I confess, I ride on the Sidewalk

I posted this earlier on my Sustainable Transportation blog

Not always, just sometimes. Mostly at busy intersections where it feels like buses, cars and motorbikes are standing on top of each other. Sometimes on stretches where the road is so bad I’d rather bounce off every sidewalk joint. Sometimes in areas where drivers are so unaware I’d rather not take my life into my own hands. And if I ride on the sidewalk I’m always respectful of pedestrians because on the sidewalk they are the priority.

As with most of my blog posts I had an incident that sparked this conversation. While riding to work yesterday I jumped on the sidewalk at the York Mills and Yonge Intersection. It is a busy intersection that has a subway/bus interchange to the east, to the north is the main highway corridor, Highway 401, and it’s at the bottom of a large valley. Add to that motorists and buses like to park in the westbound right hand turn lane to drop off and pick up passengers from the subway stop. As I approached the intersection a Canar bus was parked in the right hand turn lane. I had essentially come to a stop on my bike and was politely asking the passenger and driver if they could ‘excuse me’ and let me pass. The passenger boarded, the driver blocked the sidewalk to inform me that I wasn’t allowed on the sidewalk. Thanks but I’d rather not get squished by a car because your bus is blocking the intersection!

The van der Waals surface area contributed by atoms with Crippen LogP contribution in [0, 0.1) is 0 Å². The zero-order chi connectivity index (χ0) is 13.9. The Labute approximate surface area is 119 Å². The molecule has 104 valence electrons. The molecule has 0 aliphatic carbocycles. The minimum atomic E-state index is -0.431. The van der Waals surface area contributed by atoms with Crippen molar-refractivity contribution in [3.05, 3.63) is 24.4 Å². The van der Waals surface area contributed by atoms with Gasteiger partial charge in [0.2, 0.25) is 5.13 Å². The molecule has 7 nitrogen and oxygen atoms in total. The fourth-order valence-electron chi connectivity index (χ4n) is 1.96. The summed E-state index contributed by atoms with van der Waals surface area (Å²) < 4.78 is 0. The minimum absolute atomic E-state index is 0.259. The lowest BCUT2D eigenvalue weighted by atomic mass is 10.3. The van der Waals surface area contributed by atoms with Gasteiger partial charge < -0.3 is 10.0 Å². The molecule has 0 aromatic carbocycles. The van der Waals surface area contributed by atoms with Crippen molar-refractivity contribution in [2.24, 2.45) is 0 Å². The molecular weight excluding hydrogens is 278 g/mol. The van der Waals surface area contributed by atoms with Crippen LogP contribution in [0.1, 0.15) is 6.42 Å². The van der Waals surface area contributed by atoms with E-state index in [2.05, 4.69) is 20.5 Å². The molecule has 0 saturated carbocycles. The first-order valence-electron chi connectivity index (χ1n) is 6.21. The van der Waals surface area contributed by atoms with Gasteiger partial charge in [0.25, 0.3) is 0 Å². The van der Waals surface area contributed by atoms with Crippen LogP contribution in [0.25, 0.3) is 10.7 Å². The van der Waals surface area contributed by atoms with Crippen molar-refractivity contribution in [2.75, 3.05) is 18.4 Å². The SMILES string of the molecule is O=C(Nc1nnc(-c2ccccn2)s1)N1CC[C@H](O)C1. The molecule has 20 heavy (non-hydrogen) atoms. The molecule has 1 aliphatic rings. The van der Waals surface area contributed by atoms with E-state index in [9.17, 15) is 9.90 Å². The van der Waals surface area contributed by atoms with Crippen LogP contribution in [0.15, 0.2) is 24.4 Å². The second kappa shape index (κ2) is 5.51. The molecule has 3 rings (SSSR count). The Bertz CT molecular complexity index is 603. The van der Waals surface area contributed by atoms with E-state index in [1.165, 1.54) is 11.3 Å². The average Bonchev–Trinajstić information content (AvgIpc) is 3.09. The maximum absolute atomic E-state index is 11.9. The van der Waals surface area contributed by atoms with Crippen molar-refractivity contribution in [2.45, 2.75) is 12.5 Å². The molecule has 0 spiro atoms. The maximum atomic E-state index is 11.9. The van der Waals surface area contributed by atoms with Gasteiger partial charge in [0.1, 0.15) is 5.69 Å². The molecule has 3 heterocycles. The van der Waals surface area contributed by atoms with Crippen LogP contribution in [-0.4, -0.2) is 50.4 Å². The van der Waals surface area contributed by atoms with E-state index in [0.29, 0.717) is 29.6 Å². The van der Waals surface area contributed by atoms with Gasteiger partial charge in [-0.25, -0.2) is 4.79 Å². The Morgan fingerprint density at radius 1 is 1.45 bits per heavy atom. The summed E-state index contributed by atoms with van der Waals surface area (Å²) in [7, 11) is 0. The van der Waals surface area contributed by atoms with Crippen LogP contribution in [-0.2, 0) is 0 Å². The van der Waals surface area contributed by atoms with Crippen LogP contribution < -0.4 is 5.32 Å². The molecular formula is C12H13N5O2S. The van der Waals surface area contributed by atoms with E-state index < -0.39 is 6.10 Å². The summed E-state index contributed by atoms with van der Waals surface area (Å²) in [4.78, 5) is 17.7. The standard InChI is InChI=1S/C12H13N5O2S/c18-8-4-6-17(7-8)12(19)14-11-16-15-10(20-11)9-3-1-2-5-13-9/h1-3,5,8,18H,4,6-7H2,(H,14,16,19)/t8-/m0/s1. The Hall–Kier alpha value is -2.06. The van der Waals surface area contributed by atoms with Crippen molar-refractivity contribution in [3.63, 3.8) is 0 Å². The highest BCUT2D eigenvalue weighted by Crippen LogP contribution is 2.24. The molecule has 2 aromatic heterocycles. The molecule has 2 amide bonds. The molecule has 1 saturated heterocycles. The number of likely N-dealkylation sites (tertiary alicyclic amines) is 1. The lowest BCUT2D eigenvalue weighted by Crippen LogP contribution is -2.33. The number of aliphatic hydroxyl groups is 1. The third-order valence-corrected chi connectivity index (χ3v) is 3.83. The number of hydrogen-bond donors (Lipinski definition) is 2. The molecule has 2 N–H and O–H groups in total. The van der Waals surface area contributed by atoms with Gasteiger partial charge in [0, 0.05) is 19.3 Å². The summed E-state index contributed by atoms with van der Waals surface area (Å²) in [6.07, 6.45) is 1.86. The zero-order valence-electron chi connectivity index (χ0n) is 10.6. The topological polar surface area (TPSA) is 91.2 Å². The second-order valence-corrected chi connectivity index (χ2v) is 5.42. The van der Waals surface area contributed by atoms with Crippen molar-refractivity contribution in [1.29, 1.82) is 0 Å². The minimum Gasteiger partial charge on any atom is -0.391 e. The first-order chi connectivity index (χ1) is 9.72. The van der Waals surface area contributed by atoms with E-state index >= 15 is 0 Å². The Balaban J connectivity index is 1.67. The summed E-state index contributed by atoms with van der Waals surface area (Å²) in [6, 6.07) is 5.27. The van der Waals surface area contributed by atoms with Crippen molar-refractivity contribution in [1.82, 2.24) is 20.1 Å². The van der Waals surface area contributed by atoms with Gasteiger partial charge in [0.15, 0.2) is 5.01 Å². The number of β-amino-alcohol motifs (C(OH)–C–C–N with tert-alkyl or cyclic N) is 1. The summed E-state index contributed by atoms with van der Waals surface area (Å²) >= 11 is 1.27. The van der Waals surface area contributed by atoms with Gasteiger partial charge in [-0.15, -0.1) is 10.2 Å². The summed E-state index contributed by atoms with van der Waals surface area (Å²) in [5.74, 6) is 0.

Tristin Hopper confessed to doing the same in the National Posts Urban Scrawl: Confessions of a Sidewalk Cyclist. At least I’m not the only one! If there is a bike lane I’ll be in it. If the road is free and clear of cars and safe I’ll be on it. But sometimes I need to be on the sidewalk too.

And when I’ve been on the sidewalk and seen the police no one has stopped me. In Toronto it is illegal to ride on the sidewalk if your wheels are greater than 61.5cm/24″. It costs you $110 if you get caught on the sidewalk or in a cross-walk. Don’t get caught!! Or ride respectfully and remember that the pedestrian has the right of way; slow down, make eye-contact, use a polite and respectful voice.

For now I’ll practice safe-cycling! I’ll use bike lanes where they exist. Stay on the roads where it’s safe. And use the sidewalk as a last resort when I feel the situation is too high risk!